In general, lubricants are considered by the FDA as medical devices that fall into several product classes and codes, based on their intended use and the regulatory review process they undergo. Examples of a few products in each code, as well as common production, safety and biocompatibility testing for each code are provided in Tables 1 and 2.

Class 1# Class 2 Class 2
Patient Lubricant (KMJ) Personal Lubricant (NUC) Gamete, Fertilization, And Embryo Compatible Personal Lubricants (PEB0
pH pH pH
Viscosity Viscosity Viscosity
Preservative  effectiveness Preservative  effectiveness Osmolality
Microbial count (bioburden) Microbial count (bioburden) Preservative  effectiveness
Shelf-life testing Shelf-life testing Microbial count (bioburden)
Cytotoxicity Cytotoxicity Endotoxin testing
Skin irritation Skin irritation Shelf-life testing
Skin sensitization Skin sensitization Cytotoxicity
  Vaginal irritation Skin irritation
  Acute systemic toxicity Skin sensitization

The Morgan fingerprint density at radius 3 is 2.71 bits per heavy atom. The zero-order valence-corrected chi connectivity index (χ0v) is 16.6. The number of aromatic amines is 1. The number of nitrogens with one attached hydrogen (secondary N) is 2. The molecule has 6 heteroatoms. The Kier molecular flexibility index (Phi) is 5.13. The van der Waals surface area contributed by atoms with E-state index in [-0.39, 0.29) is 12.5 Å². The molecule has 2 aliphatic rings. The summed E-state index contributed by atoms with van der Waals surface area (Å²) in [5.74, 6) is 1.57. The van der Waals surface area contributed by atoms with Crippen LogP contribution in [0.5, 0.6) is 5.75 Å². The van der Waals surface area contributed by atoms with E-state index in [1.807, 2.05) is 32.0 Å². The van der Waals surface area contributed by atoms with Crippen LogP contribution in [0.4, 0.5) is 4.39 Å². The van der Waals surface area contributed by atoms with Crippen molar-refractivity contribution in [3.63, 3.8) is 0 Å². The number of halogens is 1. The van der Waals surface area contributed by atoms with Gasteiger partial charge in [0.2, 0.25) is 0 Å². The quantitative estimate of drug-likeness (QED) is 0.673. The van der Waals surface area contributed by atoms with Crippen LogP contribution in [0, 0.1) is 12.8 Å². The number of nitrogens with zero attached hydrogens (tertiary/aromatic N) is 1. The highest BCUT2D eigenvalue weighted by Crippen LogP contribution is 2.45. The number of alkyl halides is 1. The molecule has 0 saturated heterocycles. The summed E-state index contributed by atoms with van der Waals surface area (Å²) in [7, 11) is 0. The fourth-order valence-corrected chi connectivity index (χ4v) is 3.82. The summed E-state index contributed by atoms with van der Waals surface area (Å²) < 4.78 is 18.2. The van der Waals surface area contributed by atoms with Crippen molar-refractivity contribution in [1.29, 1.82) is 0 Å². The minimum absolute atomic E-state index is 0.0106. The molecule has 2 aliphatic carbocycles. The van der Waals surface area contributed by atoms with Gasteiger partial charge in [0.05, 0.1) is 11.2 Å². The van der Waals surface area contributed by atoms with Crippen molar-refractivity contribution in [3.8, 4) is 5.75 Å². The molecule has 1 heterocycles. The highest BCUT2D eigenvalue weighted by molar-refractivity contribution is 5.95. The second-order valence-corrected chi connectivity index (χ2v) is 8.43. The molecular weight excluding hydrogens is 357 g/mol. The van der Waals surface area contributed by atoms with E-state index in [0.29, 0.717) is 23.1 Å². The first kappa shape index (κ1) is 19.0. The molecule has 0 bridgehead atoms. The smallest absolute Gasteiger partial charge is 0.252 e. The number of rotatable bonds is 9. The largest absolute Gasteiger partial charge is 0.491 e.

Condom  compatibility* Vaginal irritation
    Acute systemic toxicity
    Impact on sperm motility computer assisted & manual
    Impact on sperm DNA/chromatin  integrity
    Impact on sperm cervical mucus penetration
    Impact on sperm penetration into lubricant
    Animal in-vitro fertilization and subsequent embryo development
    Mouse embryo assay
    Condom  compatibility*

Table 1: Testing Generally Expected for Each Product Code of Lubricant [1,4,6,115].

Patient Lubricant Code: KMJ Class: 1 Personal Lubricant Code: NUC Class: 2 Gamete, Fertilization, & Embryo Compatible Personal Lubricants
E-Z Lubricating Jelly Durex Silicone Astroglide TTC Fertility Friendly
K-Y Lubricating Jelly Good Clean Love BabyDance Fertility Lubricant
PDI Sterile Lubricating Jelly K-Y Brand Yours + Mine Conceive Plus
Aquagel Lubricating Jelly Replens Long-Lasting Pre-Seed* Vaginal Lubricant